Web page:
On January 13, 2010, the online journal PLoS One (Public Library of Science One, which does not accept drug company advertising) published a University of Exeter, England, study linking high levels of bisphenol A (BPA) in the urine with those most likely to be diagnosed with heart disease. The lead researcher noted how difficult it is to confirm the study’s results, as “it would likely be very hard to find enough people for the control group who did not have detectable levels of BPA in their urine.” That fact alone is troubling.
On January 14, 2010, the nonprofit advocacy group Environmental Working Group, citing the University of Exeter study, renewed a call for FDA regulators to immediately ban the use of BPA in food and beverage containers.
On January 15, 2010, the FDA announced “broad new research into the potential health effects of BPA used in baby bottles and other products”. But the agency’s press releases failed to report the extensive research that already links BPA to potentially detrimental health effects. The FDA did not order the recall of any product that currently contains BPA even though Joshua Sharfstein, the agency’s principal deputy commissioner, noted that “liquid (baby) formula generally has small detectable levels of BPA.” The FDA insisted it was taking “reasonable steps” to reduce BPA in the food supply, but one must wonder: What is the definition of “reasonable”?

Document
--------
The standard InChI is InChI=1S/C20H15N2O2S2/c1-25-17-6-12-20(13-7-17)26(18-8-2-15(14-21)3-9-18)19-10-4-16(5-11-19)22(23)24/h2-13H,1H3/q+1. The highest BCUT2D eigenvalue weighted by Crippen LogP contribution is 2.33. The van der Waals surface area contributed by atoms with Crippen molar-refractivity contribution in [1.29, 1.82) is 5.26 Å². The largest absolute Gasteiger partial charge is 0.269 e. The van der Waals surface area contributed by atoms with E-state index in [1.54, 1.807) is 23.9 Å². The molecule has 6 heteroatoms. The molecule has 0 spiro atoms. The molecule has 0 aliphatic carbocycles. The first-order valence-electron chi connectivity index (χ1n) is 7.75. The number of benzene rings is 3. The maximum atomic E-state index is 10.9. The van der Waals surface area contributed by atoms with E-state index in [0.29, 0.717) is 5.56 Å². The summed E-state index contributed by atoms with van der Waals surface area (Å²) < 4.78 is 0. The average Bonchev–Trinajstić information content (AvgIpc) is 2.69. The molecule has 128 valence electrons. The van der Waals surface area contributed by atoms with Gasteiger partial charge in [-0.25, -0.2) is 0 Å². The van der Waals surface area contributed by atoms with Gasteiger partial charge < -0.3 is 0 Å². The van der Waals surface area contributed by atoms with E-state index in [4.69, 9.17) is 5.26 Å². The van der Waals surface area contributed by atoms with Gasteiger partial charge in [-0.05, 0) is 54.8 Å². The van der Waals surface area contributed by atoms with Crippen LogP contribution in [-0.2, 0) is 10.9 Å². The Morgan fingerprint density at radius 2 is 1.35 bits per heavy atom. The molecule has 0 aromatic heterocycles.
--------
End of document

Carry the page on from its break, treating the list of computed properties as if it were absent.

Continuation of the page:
The FDA’s failure to protect newborns and the unborn from BPA recalls the old joke “How many deaths does it take for the FDA to remove a drug from the market?” The answer (not all funny): all too many.